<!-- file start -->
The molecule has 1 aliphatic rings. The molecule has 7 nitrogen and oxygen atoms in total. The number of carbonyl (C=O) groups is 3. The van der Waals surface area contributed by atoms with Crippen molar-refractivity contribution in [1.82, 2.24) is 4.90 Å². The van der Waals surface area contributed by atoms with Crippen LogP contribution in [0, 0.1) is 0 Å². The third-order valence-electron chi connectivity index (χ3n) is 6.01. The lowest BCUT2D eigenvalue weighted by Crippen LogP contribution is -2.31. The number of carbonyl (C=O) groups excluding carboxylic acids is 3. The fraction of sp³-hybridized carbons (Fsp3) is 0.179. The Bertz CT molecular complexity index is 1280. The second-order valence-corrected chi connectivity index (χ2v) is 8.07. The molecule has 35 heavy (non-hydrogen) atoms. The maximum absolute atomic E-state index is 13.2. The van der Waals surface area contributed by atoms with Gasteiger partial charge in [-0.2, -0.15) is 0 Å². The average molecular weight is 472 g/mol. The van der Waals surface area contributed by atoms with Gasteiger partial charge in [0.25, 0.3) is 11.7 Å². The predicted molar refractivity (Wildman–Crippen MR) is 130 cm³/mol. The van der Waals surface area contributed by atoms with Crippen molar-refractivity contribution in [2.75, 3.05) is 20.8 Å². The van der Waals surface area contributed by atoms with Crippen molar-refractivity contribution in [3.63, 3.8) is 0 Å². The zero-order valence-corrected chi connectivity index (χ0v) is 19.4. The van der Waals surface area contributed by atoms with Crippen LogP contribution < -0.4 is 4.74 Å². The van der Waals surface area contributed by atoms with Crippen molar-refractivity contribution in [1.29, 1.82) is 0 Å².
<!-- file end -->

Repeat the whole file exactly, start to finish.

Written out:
The molecule has 1 aliphatic rings. The molecule has 7 nitrogen and oxygen atoms in total. The number of carbonyl (C=O) groups is 3. The van der Waals surface area contributed by atoms with Crippen molar-refractivity contribution in [1.82, 2.24) is 4.90 Å². The van der Waals surface area contributed by atoms with Crippen LogP contribution in [0, 0.1) is 0 Å². The third-order valence-electron chi connectivity index (χ3n) is 6.01. The lowest BCUT2D eigenvalue weighted by Crippen LogP contribution is -2.31. The number of carbonyl (C=O) groups excluding carboxylic acids is 3. The fraction of sp³-hybridized carbons (Fsp3) is 0.179. The Bertz CT molecular complexity index is 1280. The second-order valence-corrected chi connectivity index (χ2v) is 8.07. The molecule has 35 heavy (non-hydrogen) atoms. The maximum absolute atomic E-state index is 13.2. The van der Waals surface area contributed by atoms with Gasteiger partial charge in [-0.2, -0.15) is 0 Å². The average molecular weight is 472 g/mol. The van der Waals surface area contributed by atoms with Gasteiger partial charge in [0.25, 0.3) is 11.7 Å². The predicted molar refractivity (Wildman–Crippen MR) is 130 cm³/mol. The van der Waals surface area contributed by atoms with Crippen molar-refractivity contribution in [2.75, 3.05) is 20.8 Å². The van der Waals surface area contributed by atoms with Crippen molar-refractivity contribution in [3.63, 3.8) is 0 Å². The zero-order valence-corrected chi connectivity index (χ0v) is 19.4. The van der Waals surface area contributed by atoms with Crippen LogP contribution < -0.4 is 4.74 Å². The van der Waals surface area contributed by atoms with Crippen molar-refractivity contribution in [1.29, 1.82) is 0 Å².